Congratulations are in order for Greta Thunberg.
The 16-year-old climate activist has been named TIME's 2019 Person of the Year. According to the magazine, she is the youngest person to ever receive the honor. In fact, the publication states it's never given the title to a teenager before Thunberg. Up until this point, Charles Lindbergh, who was named TIME's 1927 Person of the Year at age 25, was the youngest recipient.
"That Thunberg is the youngest individual ever named TIME's Person of the Year says as much about the moment as it does about her," TIME editor-in-chief Edward Felsenthal writes. "The 92-year-old franchise is rooted in the so-called Great Man theory of history, the notion that powerful individuals shape the world. Historically that has meant people who worked their way up the ladders of major organizations and were at home in the corridors of power. But in this moment when so many traditional institutions seem to be failing us, amid staggering inequality and social upheaval and political paralysis, we are seeing new kinds of influence take hold. It is wielded by people like Thunberg, leaders with a cause and a phone who don't fit the old rubrics but who connect with us in ways that institutions can't and perhaps never could."
In the magazine, Thunberg is applauded for her demands for action.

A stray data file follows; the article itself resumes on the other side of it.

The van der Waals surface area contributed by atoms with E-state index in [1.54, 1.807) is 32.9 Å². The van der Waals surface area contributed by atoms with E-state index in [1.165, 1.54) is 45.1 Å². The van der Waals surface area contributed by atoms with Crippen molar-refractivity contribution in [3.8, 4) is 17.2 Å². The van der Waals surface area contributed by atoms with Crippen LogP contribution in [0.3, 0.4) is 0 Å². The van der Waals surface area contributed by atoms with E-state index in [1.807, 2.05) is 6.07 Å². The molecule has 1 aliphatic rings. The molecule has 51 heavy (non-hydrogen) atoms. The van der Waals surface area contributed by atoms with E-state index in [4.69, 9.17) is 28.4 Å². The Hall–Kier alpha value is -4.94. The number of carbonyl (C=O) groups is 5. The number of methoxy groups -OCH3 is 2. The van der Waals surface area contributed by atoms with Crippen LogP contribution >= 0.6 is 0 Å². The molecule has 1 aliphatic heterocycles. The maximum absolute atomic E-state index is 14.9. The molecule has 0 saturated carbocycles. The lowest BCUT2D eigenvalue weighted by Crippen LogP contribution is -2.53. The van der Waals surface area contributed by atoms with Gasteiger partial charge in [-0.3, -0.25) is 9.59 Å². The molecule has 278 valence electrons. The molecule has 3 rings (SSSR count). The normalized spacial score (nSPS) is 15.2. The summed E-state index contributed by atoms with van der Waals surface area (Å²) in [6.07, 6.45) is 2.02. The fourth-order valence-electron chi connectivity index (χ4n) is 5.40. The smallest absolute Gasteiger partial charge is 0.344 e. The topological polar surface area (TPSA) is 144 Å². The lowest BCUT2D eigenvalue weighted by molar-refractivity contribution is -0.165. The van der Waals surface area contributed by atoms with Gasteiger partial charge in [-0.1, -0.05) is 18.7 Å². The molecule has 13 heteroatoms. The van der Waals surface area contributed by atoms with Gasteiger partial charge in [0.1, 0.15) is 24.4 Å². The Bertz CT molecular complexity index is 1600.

"Meaningful change rarely happens without the galvanizing force of influential individuals, and in 2019, the earth's existential crisis found one in Greta Thunberg," Felsenthal continues. "Marshaling 'Fridays for Future' protests throughout Europe; thundering, 'How dare you!' at the world's most powerful leaders in her viral U.N. speech; leading some 7 million climate strikers across the world in September and tens of thousands more in Madrid in early December, Thunberg has become the biggest voice on the biggest issue facing the planet—and the avatar of a broader generational shift in our culture that is playing out everywhere from the campuses of Hong Kong to the halls of Congress in Washington."
The piece details her environmental efforts, including her strikes and calling out of world leaders, and dubs her "the icon of a generation." Thunberg also talks about a number of topics, from fighting for change to having Asperger's Syndrome.
"I see the world in black and white, and I don't like compromising," she tells the publication. "If I were like everyone else, I would have continued on and not seen this crisis."
She also calls upon readers to take a stand.
"We can't just continue living as if there was no tomorrow, because there is a tomorrow," she says at one point. "That is all we are saying."
To read the full piece, check out TIME's new issue.